In McGowan’s written comments, she posed the question, “Why did IMB not notify Mr. Aderholt’s future employers” of the allegations against him? She answered that to report the allegations to Aderholt’s future employers — including Central Baptist Church in North Little Rock, Ark.; Immanuel Baptist Church in Little Rock, Ark.; and the South Carolina convention — would have exposed the IMB “to lawsuits.”
“The Southern Baptist Convention is comprised of autonomous churches and organizations, not a single unified church under one legal structure like other religious organizations (such as the Catholic Church),” McGowan said. “This makes sharing information from one organization or church to the next very difficult without receiving a signed waiver from the person seeking employment.”
Aderholt’s offense allegedly occurred in Arlington, Texas, in 1997, according to the Star-Telegram, and is punishable by up to 20 years in prison. An Arlington police spokeswoman told the Star-Telegram she could not release additional information about the case.
Southwestern Baptist Theological Seminary confirmed to BP that Aderholt was a student at the seminary when the crime allegedly was committed. He graduated in 2000 with a master of divinity degree.
The South Carolina Baptist Convention (SCBC) released a statement June 19 announcing Aderholt had resigned after a year and a half as the convention’s associate executive director and chief strategist and that SCBC executive director Gary Hollingsworth received the resignation with “a heavy heart.” The initial statement did not, however, give a reason for the resignation.
After the Star-Telegram reported Aderholt’s arrest, Hollingsworth said in a statement released to BP July 10, “In light of recent news related to Mr. Aderholt, our hearts are grieved and our prayers are with everyone involved.” Hollingsworth told South Carolina’s Baptist Courier newsjournal, “Our hearts are grieved, but we are trusting the authorities.”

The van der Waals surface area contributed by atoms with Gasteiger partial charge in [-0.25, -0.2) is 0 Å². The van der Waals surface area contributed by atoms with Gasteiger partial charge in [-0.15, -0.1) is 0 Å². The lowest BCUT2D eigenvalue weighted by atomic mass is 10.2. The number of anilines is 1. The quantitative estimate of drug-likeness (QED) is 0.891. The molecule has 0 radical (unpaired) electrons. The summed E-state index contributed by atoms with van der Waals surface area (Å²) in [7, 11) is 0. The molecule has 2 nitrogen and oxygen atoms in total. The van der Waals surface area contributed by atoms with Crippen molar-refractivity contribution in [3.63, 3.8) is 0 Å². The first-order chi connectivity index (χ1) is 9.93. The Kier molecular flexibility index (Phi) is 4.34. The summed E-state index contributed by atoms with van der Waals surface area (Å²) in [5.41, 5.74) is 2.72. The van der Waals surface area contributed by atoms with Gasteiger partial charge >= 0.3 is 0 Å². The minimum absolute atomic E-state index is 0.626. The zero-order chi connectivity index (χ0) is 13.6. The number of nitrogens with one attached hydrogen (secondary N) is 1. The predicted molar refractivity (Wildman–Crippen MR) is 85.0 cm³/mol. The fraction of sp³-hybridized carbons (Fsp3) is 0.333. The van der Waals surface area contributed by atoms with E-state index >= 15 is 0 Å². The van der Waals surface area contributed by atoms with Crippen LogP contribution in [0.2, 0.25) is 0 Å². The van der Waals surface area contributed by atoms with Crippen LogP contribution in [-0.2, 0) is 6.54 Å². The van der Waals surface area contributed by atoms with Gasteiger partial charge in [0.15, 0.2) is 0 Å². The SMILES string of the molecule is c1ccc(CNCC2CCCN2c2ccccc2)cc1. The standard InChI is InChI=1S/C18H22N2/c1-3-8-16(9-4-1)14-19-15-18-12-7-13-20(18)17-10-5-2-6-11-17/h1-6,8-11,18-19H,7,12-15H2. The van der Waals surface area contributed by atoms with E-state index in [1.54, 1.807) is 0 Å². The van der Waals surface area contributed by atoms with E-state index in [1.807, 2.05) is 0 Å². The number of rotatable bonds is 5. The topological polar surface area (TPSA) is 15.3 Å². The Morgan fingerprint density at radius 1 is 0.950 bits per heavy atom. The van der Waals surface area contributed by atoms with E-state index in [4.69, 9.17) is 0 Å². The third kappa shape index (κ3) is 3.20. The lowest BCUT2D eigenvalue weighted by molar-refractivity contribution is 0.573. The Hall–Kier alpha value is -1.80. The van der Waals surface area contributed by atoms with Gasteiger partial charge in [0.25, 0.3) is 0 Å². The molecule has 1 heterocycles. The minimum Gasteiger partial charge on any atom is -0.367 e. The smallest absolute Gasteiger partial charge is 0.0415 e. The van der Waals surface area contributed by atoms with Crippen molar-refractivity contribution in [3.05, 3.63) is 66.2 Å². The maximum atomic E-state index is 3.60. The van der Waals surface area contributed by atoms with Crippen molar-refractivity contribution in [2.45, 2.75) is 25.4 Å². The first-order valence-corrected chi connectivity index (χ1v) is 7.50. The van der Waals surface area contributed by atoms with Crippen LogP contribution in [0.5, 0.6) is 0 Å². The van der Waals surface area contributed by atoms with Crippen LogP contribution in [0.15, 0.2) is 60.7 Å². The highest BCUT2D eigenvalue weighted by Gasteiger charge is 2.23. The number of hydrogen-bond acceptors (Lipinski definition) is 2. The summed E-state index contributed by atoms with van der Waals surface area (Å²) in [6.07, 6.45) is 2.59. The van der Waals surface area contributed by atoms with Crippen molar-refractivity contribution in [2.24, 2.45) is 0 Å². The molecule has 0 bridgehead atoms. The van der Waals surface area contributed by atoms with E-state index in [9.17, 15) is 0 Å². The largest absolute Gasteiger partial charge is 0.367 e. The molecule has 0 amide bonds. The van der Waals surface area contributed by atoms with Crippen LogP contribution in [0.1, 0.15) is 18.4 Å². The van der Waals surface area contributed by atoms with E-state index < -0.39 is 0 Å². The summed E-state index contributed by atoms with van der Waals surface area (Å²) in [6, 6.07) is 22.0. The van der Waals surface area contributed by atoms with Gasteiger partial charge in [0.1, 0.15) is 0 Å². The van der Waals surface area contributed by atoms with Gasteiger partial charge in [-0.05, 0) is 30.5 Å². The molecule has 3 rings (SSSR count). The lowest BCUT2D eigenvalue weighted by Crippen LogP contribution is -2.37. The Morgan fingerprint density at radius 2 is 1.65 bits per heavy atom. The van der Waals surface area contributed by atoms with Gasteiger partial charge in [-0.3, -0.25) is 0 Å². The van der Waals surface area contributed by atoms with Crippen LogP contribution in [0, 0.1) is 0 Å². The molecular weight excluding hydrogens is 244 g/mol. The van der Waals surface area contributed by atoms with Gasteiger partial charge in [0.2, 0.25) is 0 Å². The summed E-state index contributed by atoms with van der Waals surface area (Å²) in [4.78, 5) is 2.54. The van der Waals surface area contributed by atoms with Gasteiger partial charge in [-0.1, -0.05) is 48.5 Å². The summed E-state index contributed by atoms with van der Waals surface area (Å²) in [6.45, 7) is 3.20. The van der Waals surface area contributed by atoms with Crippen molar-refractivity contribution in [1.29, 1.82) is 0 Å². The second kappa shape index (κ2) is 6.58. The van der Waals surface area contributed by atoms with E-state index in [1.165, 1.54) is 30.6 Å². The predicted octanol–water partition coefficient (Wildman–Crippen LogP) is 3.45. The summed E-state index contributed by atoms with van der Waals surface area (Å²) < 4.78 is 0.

The IMB learned about the charges against Aderholt from the Star-Telegram’s July 9 report, McGowan said July 10, adding, “It is our policy to cooperate with criminal investigations.” She clarified July 16 that her statement about learning from the Star-Telegram referred only to the fact charges were filed, not to the fact an inappropriate relationship occurred.
In 2000, BP reported Aderholt and his wife Kristie had been appointed as new missionaries to the Central and Eastern Europe region.
McGowan said in written comments July 10, and underscored July 16, that “IMB has a zero-tolerance policy against sexual misconduct that is shared with all personnel. If anyone has knowledge of a case involving sexual misconduct, we strongly encourage them to come forward, and we provide multiple avenues for them to report. When we are informed of possible cases of sexual misconduct of any kind, we investigate those situations immediately and, if warranted, take the appropriate action to report it to local authorities and remove individuals from IMB employment.
“IMB has a process by which any church, SBC entity or other employer can request information on former personnel they’re looking to hire by contacting us at firstname.lastname@example.org,” McGowan said. “Details of how we seek to cooperate with our partners in this resource can be found at (URL=https://www.imb.org/for-churches/abuse-harassment/]imb.org/for-churches/abuse-harassment/[/URL]), along with IMB’s statement on our zero-tolerance policy toward sexual harassment and abuse. We actively encourage all churches — and any potential employers of former IMB personnel — to utilize this resource.”